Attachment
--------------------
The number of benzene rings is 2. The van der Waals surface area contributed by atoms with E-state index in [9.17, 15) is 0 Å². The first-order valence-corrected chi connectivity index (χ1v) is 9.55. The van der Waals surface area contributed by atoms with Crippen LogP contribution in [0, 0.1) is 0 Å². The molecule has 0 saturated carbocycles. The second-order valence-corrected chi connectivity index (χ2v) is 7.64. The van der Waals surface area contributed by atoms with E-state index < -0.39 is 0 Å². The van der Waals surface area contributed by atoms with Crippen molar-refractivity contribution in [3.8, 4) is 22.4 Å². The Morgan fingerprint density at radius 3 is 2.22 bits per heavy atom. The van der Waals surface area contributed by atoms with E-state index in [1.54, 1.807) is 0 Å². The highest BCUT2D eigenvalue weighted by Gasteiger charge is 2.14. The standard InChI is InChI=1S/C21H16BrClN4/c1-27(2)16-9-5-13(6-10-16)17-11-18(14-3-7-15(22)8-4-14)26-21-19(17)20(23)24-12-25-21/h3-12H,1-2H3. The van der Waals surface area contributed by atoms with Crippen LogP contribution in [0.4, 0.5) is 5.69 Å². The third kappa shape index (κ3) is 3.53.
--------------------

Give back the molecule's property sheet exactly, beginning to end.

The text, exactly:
The number of benzene rings is 2. The van der Waals surface area contributed by atoms with E-state index in [9.17, 15) is 0 Å². The first-order valence-corrected chi connectivity index (χ1v) is 9.55. The van der Waals surface area contributed by atoms with Crippen LogP contribution in [0, 0.1) is 0 Å². The molecule has 0 saturated carbocycles. The second-order valence-corrected chi connectivity index (χ2v) is 7.64. The van der Waals surface area contributed by atoms with E-state index < -0.39 is 0 Å². The van der Waals surface area contributed by atoms with Crippen molar-refractivity contribution in [3.8, 4) is 22.4 Å². The Morgan fingerprint density at radius 3 is 2.22 bits per heavy atom. The van der Waals surface area contributed by atoms with E-state index in [1.54, 1.807) is 0 Å². The highest BCUT2D eigenvalue weighted by Gasteiger charge is 2.14. The standard InChI is InChI=1S/C21H16BrClN4/c1-27(2)16-9-5-13(6-10-16)17-11-18(14-3-7-15(22)8-4-14)26-21-19(17)20(23)24-12-25-21/h3-12H,1-2H3. The van der Waals surface area contributed by atoms with Crippen LogP contribution in [0.4, 0.5) is 5.69 Å². The third kappa shape index (κ3) is 3.53.